PROJECTS ABOUT CONTACT NEWS
‘VAGABOND’ ONE MAN AND HIS DOG at the PARK THEATRE
  • ‘VAGABOND’ ONE MAN AND HIS DOG at the PARK THEATRE
    PHASE THREE OF DEVELOPMENT OF MUSIC AND THEATRE SKILLS WEEK FOR CHILDREN WITH DOWN SYNDROME The programme offered in 2017 introduced a number of advanced musical concepts to our participants such as group work on rhythm and ensemble playing. Our cohort of children with Down Syndrome has grown. A number of children reapplied to take part and we also had three new members join the group. We continue to grow as an organization and have increased the diversity of skills on offer from our professional team. In 2017 we worked with musicians from the London Symphony Orchestra and with physical theatre practitioners from Chicken Shed Theatre Company. Once again feedback indicates an appreciation and value for the programme on offer. Because of the high level of skill based knowledge and personal experience of the practitioners there is a deep sense of trust in the team from parents and carers.
  • OBJECTIVES & RESEARCH
    Our monthly sessions at Park Theatre on Sunday afternoons has given us the opportunity to develop musical and theatrical techniques over a period of time and on a regular basis. A strong cohort of young people has been part of our work over the past year. Consequently, the group had a developed sense of focus. Singing has been improving steadily. This year’s summer programme focused on pitch development and projecting with confidence as a group. We developed techniques to do with moving from one pitch to another whilst keeping in tune moving through recognisable melodic material. Starting with slow songs, which are easier to process cognitively, we experimented with introducing more complex group rhythmic chanting culminating in a fast rap poem, which the young people developed themselves. This year we also invited siblings to be part of our work. Developed ensemble playing with appropriate structural cues to listening, stopping and re-joining the composition was another target for our work. This is because successful systematic turn taking depends greatly on the short-term memory and how it focuses on key elements. These elements are not always obvious so we spent time looking at how to find repetition which could be copied and held on to in either rhythm or melody.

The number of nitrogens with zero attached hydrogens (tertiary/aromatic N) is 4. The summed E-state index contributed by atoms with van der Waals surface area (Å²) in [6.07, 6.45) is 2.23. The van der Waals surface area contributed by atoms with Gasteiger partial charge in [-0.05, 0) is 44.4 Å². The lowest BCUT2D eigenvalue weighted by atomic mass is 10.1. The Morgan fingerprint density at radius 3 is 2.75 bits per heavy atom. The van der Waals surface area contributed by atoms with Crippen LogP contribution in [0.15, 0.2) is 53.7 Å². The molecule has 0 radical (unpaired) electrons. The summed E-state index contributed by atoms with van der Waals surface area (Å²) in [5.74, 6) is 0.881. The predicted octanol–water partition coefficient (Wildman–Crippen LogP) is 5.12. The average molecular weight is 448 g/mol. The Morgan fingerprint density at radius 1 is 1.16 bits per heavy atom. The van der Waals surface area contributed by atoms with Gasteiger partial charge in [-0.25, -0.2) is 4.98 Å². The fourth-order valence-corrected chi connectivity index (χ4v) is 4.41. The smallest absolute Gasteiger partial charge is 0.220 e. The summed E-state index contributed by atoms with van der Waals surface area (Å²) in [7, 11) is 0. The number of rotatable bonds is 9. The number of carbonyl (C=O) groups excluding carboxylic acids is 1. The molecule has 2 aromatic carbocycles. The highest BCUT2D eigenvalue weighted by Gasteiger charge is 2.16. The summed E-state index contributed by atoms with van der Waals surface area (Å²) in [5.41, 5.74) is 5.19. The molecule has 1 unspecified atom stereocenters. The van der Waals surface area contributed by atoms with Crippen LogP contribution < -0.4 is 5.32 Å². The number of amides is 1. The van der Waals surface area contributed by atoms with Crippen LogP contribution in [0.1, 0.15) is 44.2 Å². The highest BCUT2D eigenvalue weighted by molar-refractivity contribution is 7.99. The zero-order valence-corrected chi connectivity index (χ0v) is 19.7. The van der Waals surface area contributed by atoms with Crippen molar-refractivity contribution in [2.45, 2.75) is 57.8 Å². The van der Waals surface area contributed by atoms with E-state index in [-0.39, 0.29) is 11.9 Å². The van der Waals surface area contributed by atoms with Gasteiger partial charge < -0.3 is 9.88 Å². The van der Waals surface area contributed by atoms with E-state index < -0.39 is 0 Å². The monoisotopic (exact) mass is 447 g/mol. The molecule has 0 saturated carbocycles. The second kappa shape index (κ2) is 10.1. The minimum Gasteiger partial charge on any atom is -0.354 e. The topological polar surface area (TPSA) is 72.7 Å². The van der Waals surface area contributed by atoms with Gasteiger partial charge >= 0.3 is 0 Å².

• OUTCOMES
    Research shows that long term memory in people with Down Syndrome develops well through continued and repeated practice of ideas and concepts. This year’s summer programme allowed us to consolidate these ideas and to extend techniques further than in past projects. Participants developed their own narrative through picture storyboarding. Characterisation was central to story development. Participants were able to link facial expression to specific character and movement. These links developed into substantial character dialogue with strong links to musical shape and music genre. The greatest outcome was that the group were able to stage a 10-minute narrative about an old man searching for his lost dog and their resolution. It was accomplished, clear, full of variety in music and movement and delivered with confidence, care and a great sense of achievement as a company.
"Watching the children this year it was obvious how much progress they had made. They appeared so much more confident and were all thoroughly engaged in the performance they were giving. They also really enjoyed it!" << RETURN
VENUS BLAZING MUSIC AND THEATRE TRUST
(C) 2018 VENUS BLAZING MUSIC AND THEATRE TRUST PERFORMING DIFFERENCE